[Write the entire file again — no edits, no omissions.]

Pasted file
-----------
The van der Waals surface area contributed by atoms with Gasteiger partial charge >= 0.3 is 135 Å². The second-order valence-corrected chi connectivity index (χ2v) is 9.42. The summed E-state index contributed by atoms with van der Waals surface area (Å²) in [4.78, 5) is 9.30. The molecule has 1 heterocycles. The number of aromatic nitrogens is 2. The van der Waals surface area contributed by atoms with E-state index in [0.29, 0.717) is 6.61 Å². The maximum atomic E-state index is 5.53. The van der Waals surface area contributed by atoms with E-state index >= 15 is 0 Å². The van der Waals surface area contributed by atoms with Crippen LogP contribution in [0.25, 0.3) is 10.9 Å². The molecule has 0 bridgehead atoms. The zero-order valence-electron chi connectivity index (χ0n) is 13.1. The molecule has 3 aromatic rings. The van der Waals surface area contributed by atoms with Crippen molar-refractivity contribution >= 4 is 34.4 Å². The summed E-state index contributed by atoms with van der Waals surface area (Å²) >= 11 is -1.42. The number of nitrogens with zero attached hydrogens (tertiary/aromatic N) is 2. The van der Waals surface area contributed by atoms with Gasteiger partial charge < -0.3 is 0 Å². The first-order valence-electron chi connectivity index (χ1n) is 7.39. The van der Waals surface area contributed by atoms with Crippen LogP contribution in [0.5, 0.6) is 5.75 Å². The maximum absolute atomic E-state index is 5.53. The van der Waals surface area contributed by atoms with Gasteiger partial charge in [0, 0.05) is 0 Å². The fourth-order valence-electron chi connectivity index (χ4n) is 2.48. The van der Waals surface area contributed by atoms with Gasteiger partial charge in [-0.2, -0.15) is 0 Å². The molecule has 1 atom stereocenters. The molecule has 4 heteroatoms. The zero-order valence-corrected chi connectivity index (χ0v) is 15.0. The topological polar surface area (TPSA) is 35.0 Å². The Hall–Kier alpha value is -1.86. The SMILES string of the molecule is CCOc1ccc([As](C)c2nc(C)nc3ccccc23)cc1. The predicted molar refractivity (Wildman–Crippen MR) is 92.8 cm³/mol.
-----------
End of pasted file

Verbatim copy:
The van der Waals surface area contributed by atoms with Gasteiger partial charge >= 0.3 is 135 Å². The second-order valence-corrected chi connectivity index (χ2v) is 9.42. The summed E-state index contributed by atoms with van der Waals surface area (Å²) in [4.78, 5) is 9.30. The molecule has 1 heterocycles. The number of aromatic nitrogens is 2. The van der Waals surface area contributed by atoms with E-state index in [0.29, 0.717) is 6.61 Å². The maximum atomic E-state index is 5.53. The van der Waals surface area contributed by atoms with E-state index >= 15 is 0 Å². The van der Waals surface area contributed by atoms with Crippen LogP contribution in [0.25, 0.3) is 10.9 Å². The molecule has 0 bridgehead atoms. The zero-order valence-electron chi connectivity index (χ0n) is 13.1. The molecule has 3 aromatic rings. The van der Waals surface area contributed by atoms with Crippen molar-refractivity contribution >= 4 is 34.4 Å². The summed E-state index contributed by atoms with van der Waals surface area (Å²) >= 11 is -1.42. The number of nitrogens with zero attached hydrogens (tertiary/aromatic N) is 2. The van der Waals surface area contributed by atoms with Gasteiger partial charge < -0.3 is 0 Å². The first-order valence-electron chi connectivity index (χ1n) is 7.39. The van der Waals surface area contributed by atoms with Crippen LogP contribution in [0.5, 0.6) is 5.75 Å². The maximum absolute atomic E-state index is 5.53. The van der Waals surface area contributed by atoms with Gasteiger partial charge in [0, 0.05) is 0 Å². The fourth-order valence-electron chi connectivity index (χ4n) is 2.48. The van der Waals surface area contributed by atoms with Gasteiger partial charge in [-0.2, -0.15) is 0 Å². The molecule has 1 atom stereocenters. The molecule has 4 heteroatoms. The zero-order valence-corrected chi connectivity index (χ0v) is 15.0. The topological polar surface area (TPSA) is 35.0 Å². The Hall–Kier alpha value is -1.86. The SMILES string of the molecule is CCOc1ccc([As](C)c2nc(C)nc3ccccc23)cc1. The predicted molar refractivity (Wildman–Crippen MR) is 92.8 cm³/mol.